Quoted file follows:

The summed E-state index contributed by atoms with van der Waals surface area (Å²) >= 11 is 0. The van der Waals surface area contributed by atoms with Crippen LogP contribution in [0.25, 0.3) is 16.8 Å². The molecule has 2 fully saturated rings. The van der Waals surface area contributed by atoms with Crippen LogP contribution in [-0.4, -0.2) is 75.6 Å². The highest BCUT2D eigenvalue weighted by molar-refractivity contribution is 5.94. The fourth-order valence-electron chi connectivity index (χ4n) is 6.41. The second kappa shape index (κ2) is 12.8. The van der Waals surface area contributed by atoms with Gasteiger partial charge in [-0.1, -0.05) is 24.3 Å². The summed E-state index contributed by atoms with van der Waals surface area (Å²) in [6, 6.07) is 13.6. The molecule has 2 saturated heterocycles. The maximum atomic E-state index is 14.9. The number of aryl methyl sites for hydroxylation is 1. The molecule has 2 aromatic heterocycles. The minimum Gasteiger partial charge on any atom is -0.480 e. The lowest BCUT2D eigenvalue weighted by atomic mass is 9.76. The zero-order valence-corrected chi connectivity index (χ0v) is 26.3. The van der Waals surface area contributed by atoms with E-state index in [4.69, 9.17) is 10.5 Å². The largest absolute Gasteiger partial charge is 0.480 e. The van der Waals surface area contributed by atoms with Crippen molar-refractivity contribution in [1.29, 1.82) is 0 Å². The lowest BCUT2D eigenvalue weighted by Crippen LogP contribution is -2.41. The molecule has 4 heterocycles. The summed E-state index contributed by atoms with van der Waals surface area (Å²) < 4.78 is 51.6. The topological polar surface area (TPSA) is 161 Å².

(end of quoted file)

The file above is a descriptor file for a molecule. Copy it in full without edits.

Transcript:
The summed E-state index contributed by atoms with van der Waals surface area (Å²) >= 11 is 0. The van der Waals surface area contributed by atoms with Crippen LogP contribution in [0.25, 0.3) is 16.8 Å². The molecule has 2 fully saturated rings. The van der Waals surface area contributed by atoms with Crippen LogP contribution in [-0.4, -0.2) is 75.6 Å². The highest BCUT2D eigenvalue weighted by molar-refractivity contribution is 5.94. The fourth-order valence-electron chi connectivity index (χ4n) is 6.41. The second kappa shape index (κ2) is 12.8. The van der Waals surface area contributed by atoms with Gasteiger partial charge in [-0.1, -0.05) is 24.3 Å². The summed E-state index contributed by atoms with van der Waals surface area (Å²) in [6, 6.07) is 13.6. The molecule has 2 saturated heterocycles. The maximum atomic E-state index is 14.9. The number of aryl methyl sites for hydroxylation is 1. The molecule has 2 aromatic heterocycles. The minimum Gasteiger partial charge on any atom is -0.480 e. The lowest BCUT2D eigenvalue weighted by atomic mass is 9.76. The zero-order valence-corrected chi connectivity index (χ0v) is 26.3. The van der Waals surface area contributed by atoms with E-state index in [4.69, 9.17) is 10.5 Å². The largest absolute Gasteiger partial charge is 0.480 e. The van der Waals surface area contributed by atoms with Crippen molar-refractivity contribution in [1.29, 1.82) is 0 Å². The lowest BCUT2D eigenvalue weighted by Crippen LogP contribution is -2.41. The molecule has 4 heterocycles. The summed E-state index contributed by atoms with van der Waals surface area (Å²) < 4.78 is 51.6. The topological polar surface area (TPSA) is 161 Å².